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Learning with the Lights Off

Collection of essays by Devin and Marsha Orgeron

The art of filmmaking has long been used to entertain visitors to the big screen, but its influence on the classroom is often overlooked. The 20th century was rife with educational films designed to teach students about such topics as lunchroom behavior, sex education, race relations and various types of disease. Many of these films have been relegated to the dustbins of education history, but some fans are trying to preserve their legacy. Devin and Marsha Orgeron are associate professors in the Film Studies Program at North Carolina State University. They’ve just published a collection of essays, along with Dan Streible, called, “Learning with the Lights Off: Educational Film in the United States” (Oxford University Press/2012).

Alex Granados joined The State of Things in July 2010. He got his start in radio as an intern for the show in 2005 and loved it so much that after trying his hand as a government reporter, reader liaison, features, copy and editorial page editor at a small newspaper in Manassas, Virginia, he returned to WUNC. Born in Baltimore but raised in Morgantown, West Virginia, Alex moved to Raleigh in time to do third grade twice and adjust to public school after having spent years in the sheltered confines of a Christian elementary education. Alex received a degree in journalism from the University of North Carolina at Chapel Hill. He also has a minor in philosophy, which basically means that he used to think he was really smart but realized he wasn’t in time to switch majors. Fishing, reading science fiction, watching crazy movies, writing bad short stories, and shooting pool are some of his favorite things to do. Alex still doesn’t know what he wants to be when he grows up, but he is holding out for astronaut.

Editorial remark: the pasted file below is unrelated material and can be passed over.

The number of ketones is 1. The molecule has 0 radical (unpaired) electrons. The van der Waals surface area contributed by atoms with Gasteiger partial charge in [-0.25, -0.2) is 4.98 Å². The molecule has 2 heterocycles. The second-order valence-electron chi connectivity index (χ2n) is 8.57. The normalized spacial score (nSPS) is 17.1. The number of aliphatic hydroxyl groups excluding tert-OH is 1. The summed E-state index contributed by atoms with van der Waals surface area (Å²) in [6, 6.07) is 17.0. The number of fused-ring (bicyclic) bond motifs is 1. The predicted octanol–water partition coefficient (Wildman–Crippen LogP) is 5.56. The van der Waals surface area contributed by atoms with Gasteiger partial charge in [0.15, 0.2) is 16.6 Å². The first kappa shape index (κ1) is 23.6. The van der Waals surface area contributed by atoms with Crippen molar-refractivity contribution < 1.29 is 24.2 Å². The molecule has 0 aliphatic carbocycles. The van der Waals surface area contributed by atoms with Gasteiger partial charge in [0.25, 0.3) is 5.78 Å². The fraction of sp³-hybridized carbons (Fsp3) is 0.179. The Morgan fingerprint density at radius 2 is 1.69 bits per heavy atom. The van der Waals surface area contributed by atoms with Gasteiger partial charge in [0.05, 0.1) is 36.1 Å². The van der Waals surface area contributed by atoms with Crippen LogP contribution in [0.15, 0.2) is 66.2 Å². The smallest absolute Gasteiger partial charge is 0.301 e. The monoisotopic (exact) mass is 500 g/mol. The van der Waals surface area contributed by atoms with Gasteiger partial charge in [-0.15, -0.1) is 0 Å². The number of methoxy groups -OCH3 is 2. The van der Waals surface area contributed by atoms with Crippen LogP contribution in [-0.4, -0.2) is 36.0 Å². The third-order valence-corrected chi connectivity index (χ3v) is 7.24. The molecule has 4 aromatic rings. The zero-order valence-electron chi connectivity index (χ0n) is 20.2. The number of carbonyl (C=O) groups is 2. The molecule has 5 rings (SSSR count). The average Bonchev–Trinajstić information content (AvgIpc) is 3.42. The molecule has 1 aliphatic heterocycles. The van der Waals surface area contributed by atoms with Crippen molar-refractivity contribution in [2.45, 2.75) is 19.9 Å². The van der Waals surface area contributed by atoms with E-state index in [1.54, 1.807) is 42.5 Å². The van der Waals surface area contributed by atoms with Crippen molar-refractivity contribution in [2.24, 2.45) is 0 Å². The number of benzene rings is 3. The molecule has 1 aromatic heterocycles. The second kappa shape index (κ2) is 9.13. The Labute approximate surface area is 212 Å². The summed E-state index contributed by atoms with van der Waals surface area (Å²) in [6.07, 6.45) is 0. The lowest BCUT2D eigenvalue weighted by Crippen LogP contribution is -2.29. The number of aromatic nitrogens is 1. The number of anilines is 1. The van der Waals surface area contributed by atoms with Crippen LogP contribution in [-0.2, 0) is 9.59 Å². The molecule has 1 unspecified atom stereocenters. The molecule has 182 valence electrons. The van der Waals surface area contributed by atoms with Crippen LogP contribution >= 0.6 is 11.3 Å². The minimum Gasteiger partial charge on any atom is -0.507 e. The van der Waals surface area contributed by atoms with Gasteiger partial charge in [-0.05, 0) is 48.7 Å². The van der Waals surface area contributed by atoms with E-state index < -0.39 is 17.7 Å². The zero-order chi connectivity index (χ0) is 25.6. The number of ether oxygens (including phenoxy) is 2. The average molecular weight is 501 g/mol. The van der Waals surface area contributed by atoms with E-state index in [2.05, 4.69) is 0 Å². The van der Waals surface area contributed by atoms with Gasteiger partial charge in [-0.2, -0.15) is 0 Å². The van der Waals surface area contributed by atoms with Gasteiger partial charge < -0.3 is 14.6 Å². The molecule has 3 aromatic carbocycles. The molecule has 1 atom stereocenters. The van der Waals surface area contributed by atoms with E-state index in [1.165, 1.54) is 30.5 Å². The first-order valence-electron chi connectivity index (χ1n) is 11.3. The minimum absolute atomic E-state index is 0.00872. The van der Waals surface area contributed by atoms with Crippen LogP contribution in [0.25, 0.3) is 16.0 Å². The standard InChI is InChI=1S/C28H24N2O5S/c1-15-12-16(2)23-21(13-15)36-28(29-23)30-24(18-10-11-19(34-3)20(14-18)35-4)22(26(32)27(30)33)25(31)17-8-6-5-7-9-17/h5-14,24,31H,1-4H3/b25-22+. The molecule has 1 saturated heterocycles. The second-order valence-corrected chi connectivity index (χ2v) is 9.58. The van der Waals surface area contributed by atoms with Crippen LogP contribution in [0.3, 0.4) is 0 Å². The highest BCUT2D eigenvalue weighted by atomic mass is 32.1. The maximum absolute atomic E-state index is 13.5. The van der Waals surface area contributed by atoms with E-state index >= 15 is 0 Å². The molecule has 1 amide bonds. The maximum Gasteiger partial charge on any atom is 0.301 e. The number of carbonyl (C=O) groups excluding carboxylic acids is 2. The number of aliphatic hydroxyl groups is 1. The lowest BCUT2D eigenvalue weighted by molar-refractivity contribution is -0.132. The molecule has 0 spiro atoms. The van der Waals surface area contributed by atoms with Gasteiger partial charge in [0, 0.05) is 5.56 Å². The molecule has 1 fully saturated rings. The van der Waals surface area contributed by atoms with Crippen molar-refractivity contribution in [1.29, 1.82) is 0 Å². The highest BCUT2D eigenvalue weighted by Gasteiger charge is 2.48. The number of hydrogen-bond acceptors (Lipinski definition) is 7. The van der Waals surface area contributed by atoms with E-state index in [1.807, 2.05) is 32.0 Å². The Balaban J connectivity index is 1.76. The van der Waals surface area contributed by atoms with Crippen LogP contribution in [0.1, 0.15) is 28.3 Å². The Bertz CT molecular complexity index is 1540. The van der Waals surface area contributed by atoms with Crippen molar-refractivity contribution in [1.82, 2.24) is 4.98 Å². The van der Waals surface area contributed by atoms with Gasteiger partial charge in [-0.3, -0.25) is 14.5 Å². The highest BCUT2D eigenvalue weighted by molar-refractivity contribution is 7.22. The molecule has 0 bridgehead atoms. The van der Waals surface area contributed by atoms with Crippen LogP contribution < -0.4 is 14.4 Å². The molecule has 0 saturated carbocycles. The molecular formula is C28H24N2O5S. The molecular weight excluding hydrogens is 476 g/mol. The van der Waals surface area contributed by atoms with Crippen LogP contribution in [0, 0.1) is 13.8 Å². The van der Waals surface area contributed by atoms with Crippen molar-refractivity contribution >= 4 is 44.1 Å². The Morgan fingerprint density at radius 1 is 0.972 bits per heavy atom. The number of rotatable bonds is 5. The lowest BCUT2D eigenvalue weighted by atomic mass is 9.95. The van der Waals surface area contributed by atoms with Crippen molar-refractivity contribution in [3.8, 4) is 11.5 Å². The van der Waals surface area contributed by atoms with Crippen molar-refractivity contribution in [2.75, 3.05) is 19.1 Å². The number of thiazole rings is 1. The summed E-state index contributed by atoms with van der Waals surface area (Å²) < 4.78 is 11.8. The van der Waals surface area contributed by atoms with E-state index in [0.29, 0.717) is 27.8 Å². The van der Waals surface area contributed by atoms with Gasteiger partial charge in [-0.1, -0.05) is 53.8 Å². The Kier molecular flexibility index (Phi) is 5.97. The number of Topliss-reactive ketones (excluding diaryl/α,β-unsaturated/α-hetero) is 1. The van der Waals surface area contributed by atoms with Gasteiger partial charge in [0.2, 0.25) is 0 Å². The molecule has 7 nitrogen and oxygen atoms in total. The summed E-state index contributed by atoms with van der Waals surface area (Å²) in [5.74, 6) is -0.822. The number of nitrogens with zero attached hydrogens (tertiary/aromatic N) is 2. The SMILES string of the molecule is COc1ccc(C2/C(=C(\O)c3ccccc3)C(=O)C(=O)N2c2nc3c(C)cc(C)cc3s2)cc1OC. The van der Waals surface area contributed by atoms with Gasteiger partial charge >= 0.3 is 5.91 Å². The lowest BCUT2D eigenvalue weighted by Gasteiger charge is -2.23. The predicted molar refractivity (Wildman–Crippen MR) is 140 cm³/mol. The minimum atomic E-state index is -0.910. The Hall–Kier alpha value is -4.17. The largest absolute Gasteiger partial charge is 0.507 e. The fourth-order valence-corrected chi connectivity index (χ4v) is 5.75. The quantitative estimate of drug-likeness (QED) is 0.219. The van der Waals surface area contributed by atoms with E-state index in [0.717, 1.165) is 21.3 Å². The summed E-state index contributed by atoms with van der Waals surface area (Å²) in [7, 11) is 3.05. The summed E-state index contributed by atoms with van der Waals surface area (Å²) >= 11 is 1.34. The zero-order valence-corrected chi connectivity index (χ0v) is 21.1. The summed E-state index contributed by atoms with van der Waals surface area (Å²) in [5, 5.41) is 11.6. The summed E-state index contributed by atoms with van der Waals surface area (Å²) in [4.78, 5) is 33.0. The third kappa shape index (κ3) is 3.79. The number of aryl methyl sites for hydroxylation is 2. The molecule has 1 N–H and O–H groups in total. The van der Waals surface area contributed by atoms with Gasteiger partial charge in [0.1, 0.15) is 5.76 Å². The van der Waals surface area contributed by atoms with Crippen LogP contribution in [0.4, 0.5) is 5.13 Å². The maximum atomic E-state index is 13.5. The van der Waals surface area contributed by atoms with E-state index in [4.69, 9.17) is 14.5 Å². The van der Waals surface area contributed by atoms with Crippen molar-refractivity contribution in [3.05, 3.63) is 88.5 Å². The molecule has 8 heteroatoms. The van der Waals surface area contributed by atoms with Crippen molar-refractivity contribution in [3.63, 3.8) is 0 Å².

Longtime NPR correspondent Frank Stasio was named permanent host of The State of Things in June 2006. A native of Buffalo, Frank has been in radio since the age of 19. He began his public radio career at WOI in Ames, Iowa, where he was a magazine show anchor and the station's News Director.